Cassandro – A Review from a Wrestling Fan

Cassandro - Movie

A queer biopic about the legendary queer luchador.

Something hard to hide from those who know me personally is that pro wrestling is my other passion in addition to films. As I write this review, I am watching AEW. It’s Wednesday night, I got off work late, and it’s a fitting environment for the movie reviewed in this article. That is the biopic starring Gael Garcia Bernal, Cassandro. 

The film chronicles the life of Mexican-American gay pro wrestler Saúl Armendáriz, who created the mythic exotico character Cassandro, the Liberace of Lucha Libre. It’s important to note that before Cassandro, the so-called exoticos in the Mexican lucha libre scene were no more than an attraction to get heat (crowd’s hate in wrestling jargon). They would usually work as rudo (the bad guy in Spanish) and lose to the luchador técnico (the good guy). As anyone reading this would expect, that protocol was fueled by society’s homophobic preconceptions. 

Then comes this movie’s title hero. Saúl was an openly gay man, close to his mother, who loves pro wrestling and decides to change the course of exotico wrestlers by winning over the typical wrestler. His problems with substances, his close relationship with his mother, and his affair with a married professional wrestler are all depicted in the movie. It’s all meticulously portrayed in the most realistic way possible with El Hijo Del Santo acting as himself, nice needle drops truth to the times, and a supporting cast of talented people, including Bad Bunny as a sexy drug dealer. This film doesn’t hold back on the character’s sexuality, and things get steamy. 

Bad Bunny kills it as a kind of flamboyant drug dealer.

If you’re familiar with Gael Garcia Bernal, you know he’s not afraid of steamy characters. As always, he plays his characters with bravura. The wrestling, the sex, the drug use, the agony, he looks natural in everything he does as the groundbreaking pro wrestler. Though Garcia Bernal deserves all the credit he gets, this couldn’t have been possible without Roger Ross Williams’s direction.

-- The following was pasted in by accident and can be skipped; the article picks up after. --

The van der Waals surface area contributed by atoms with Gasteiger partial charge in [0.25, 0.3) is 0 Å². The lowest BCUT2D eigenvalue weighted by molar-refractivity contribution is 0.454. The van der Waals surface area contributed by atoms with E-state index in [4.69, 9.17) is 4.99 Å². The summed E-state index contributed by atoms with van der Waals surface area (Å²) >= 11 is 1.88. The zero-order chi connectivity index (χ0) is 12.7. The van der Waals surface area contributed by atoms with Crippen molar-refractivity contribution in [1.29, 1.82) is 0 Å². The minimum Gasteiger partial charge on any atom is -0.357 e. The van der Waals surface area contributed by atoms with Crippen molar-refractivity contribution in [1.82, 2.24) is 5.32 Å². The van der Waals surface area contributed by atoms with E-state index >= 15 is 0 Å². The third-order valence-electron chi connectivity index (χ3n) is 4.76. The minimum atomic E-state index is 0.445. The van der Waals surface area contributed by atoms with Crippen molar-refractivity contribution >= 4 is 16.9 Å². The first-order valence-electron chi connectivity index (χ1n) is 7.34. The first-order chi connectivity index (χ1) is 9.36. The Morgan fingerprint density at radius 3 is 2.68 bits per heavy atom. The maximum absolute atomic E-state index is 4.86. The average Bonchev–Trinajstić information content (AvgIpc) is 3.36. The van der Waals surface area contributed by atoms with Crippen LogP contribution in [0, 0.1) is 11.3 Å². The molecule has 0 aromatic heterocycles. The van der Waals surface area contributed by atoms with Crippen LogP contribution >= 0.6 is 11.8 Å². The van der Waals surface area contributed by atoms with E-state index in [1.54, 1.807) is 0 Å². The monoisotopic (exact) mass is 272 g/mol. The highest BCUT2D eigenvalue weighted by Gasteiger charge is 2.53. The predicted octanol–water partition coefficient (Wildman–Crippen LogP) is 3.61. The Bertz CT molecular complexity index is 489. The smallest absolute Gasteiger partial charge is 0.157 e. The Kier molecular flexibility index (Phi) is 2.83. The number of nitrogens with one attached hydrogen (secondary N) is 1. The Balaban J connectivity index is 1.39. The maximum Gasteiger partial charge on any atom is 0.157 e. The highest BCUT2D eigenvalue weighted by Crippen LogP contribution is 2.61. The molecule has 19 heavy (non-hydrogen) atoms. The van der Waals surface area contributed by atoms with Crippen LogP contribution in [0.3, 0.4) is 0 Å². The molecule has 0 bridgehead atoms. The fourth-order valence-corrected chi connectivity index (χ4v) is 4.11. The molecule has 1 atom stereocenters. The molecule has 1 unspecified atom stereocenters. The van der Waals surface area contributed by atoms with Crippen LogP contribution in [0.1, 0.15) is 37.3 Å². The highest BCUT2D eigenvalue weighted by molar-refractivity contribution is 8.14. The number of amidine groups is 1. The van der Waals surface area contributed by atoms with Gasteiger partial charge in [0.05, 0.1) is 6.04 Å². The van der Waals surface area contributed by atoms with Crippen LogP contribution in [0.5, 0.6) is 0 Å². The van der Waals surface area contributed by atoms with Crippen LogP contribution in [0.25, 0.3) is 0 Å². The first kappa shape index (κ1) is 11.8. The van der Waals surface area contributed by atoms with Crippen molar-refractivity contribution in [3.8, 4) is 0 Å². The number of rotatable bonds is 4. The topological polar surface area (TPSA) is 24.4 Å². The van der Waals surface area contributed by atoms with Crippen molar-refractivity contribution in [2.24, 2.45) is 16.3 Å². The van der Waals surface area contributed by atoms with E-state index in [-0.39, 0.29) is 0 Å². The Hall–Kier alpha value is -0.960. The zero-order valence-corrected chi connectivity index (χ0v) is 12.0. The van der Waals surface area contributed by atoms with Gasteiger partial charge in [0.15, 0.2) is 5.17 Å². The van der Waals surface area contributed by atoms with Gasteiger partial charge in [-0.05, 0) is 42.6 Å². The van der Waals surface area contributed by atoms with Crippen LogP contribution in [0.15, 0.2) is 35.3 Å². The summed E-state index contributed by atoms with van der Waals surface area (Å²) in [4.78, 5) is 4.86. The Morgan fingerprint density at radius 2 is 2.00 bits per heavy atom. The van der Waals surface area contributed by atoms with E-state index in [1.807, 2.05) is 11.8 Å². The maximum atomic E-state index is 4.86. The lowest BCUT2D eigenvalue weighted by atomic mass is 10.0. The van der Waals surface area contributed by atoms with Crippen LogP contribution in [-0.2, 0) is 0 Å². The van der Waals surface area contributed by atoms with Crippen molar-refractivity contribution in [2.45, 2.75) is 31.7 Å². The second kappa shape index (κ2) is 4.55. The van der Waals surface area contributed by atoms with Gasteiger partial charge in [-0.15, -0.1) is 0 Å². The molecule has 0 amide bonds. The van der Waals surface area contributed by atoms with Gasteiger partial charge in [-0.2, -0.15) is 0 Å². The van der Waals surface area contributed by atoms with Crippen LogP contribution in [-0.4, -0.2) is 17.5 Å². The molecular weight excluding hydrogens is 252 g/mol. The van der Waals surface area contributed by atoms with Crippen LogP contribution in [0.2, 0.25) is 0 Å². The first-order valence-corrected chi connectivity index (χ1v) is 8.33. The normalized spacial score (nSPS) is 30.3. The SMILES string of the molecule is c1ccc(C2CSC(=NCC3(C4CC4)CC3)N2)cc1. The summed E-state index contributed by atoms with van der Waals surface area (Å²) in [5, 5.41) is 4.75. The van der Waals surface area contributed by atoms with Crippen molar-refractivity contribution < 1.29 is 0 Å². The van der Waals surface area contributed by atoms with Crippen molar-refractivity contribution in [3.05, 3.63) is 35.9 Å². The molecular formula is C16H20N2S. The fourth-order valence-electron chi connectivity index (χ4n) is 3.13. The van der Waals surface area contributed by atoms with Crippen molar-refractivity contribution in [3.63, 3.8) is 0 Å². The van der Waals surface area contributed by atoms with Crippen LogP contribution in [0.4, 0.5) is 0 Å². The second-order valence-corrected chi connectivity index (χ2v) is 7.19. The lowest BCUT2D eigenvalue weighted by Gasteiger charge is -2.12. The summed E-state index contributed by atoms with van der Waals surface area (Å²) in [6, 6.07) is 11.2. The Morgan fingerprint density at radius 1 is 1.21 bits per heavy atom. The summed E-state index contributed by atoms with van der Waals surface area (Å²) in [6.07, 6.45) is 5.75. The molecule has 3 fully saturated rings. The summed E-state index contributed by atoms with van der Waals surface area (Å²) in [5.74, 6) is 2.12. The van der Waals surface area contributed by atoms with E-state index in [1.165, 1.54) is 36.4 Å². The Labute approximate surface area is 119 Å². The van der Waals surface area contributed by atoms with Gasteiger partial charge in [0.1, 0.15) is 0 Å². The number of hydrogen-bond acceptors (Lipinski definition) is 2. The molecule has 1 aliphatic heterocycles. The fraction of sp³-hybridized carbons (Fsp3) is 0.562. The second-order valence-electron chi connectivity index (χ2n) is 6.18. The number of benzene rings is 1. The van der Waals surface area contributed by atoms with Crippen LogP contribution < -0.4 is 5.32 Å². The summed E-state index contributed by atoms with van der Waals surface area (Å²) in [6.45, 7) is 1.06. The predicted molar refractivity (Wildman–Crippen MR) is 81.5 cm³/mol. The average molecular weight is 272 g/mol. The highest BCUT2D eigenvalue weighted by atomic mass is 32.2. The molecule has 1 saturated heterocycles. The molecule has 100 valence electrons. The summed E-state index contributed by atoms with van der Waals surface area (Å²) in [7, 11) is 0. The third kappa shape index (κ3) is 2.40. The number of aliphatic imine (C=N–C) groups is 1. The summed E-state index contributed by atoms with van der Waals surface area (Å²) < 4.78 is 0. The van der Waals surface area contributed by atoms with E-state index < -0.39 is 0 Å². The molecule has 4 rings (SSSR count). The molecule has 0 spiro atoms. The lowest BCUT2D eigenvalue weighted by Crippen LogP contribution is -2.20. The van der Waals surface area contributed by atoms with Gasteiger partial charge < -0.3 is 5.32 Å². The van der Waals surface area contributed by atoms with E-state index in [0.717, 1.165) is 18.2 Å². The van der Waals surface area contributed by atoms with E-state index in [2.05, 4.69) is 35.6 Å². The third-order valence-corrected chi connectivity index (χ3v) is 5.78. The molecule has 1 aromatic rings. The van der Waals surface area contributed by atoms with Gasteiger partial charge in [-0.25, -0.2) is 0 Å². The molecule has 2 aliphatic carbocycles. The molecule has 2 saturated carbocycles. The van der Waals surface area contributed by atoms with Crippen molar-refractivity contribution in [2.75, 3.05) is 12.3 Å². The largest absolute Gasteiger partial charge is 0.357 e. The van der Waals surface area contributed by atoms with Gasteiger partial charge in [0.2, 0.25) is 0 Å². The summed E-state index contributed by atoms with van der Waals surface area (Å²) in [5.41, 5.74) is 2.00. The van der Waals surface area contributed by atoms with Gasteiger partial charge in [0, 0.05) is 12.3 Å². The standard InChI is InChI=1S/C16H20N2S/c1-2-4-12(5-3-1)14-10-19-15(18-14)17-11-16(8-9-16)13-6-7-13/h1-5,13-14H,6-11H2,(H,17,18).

Over the past two decades, he has been a documentary filmmaker who has won an Academy Award (Oscar) with his short film “Music by Prudence.”. It comes as no surprise that his first scripted feature would be an extraordinary biopic with character depth and as close to the real story as possible. There’s a scene that I truly loved as a wrestling fan. I believe director Roger Ross Williams understands the psychology behind the predetermined sport.

Now more than ever, the world of pro wrestling has been more inclusive. Although there are still problems with diversity in the two mainstream companies, more LGBTQ+ people are being accepted in the scene. Most importantly, they are being treated as more than just an attraction to boo them out of the building. Fans who support the diversification of professional wrestling should thank Cassandro. And this film about his life gives him justice.  

Check how the film gives him justice on Amazon

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